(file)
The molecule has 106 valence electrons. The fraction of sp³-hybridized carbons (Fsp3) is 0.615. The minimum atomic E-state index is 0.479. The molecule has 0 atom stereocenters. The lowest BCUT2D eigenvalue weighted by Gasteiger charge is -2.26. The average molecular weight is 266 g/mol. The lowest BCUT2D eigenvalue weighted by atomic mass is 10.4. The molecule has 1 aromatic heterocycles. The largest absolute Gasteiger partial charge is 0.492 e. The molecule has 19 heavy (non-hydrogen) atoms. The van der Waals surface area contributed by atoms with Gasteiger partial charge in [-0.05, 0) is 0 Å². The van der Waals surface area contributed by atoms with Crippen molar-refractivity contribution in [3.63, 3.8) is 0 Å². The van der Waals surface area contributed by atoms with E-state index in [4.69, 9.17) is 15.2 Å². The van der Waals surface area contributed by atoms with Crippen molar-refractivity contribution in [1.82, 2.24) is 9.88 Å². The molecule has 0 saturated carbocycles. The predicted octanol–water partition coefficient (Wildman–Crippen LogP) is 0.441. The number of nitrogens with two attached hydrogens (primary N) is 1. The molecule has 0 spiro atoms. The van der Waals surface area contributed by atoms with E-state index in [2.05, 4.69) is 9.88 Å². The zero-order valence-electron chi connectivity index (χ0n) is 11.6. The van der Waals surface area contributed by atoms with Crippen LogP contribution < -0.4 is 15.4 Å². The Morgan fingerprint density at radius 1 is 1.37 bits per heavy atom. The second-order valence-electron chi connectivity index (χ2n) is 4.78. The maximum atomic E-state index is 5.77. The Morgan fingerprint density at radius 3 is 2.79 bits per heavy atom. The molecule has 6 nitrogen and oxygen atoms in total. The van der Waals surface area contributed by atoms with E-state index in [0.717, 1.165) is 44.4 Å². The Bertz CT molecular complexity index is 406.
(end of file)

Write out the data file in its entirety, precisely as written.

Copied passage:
The molecule has 106 valence electrons. The fraction of sp³-hybridized carbons (Fsp3) is 0.615. The minimum atomic E-state index is 0.479. The molecule has 0 atom stereocenters. The lowest BCUT2D eigenvalue weighted by Gasteiger charge is -2.26. The average molecular weight is 266 g/mol. The lowest BCUT2D eigenvalue weighted by atomic mass is 10.4. The molecule has 1 aromatic heterocycles. The largest absolute Gasteiger partial charge is 0.492 e. The molecule has 19 heavy (non-hydrogen) atoms. The van der Waals surface area contributed by atoms with Gasteiger partial charge in [-0.05, 0) is 0 Å². The van der Waals surface area contributed by atoms with Crippen molar-refractivity contribution in [3.63, 3.8) is 0 Å². The van der Waals surface area contributed by atoms with E-state index in [4.69, 9.17) is 15.2 Å². The van der Waals surface area contributed by atoms with Crippen molar-refractivity contribution in [1.82, 2.24) is 9.88 Å². The molecule has 0 saturated carbocycles. The predicted octanol–water partition coefficient (Wildman–Crippen LogP) is 0.441. The number of nitrogens with two attached hydrogens (primary N) is 1. The molecule has 0 spiro atoms. The van der Waals surface area contributed by atoms with E-state index in [2.05, 4.69) is 9.88 Å². The zero-order valence-electron chi connectivity index (χ0n) is 11.6. The van der Waals surface area contributed by atoms with Crippen LogP contribution < -0.4 is 15.4 Å². The Morgan fingerprint density at radius 1 is 1.37 bits per heavy atom. The second-order valence-electron chi connectivity index (χ2n) is 4.78. The maximum atomic E-state index is 5.77. The Morgan fingerprint density at radius 3 is 2.79 bits per heavy atom. The molecule has 6 nitrogen and oxygen atoms in total. The van der Waals surface area contributed by atoms with E-state index in [0.717, 1.165) is 44.4 Å². The Bertz CT molecular complexity index is 406.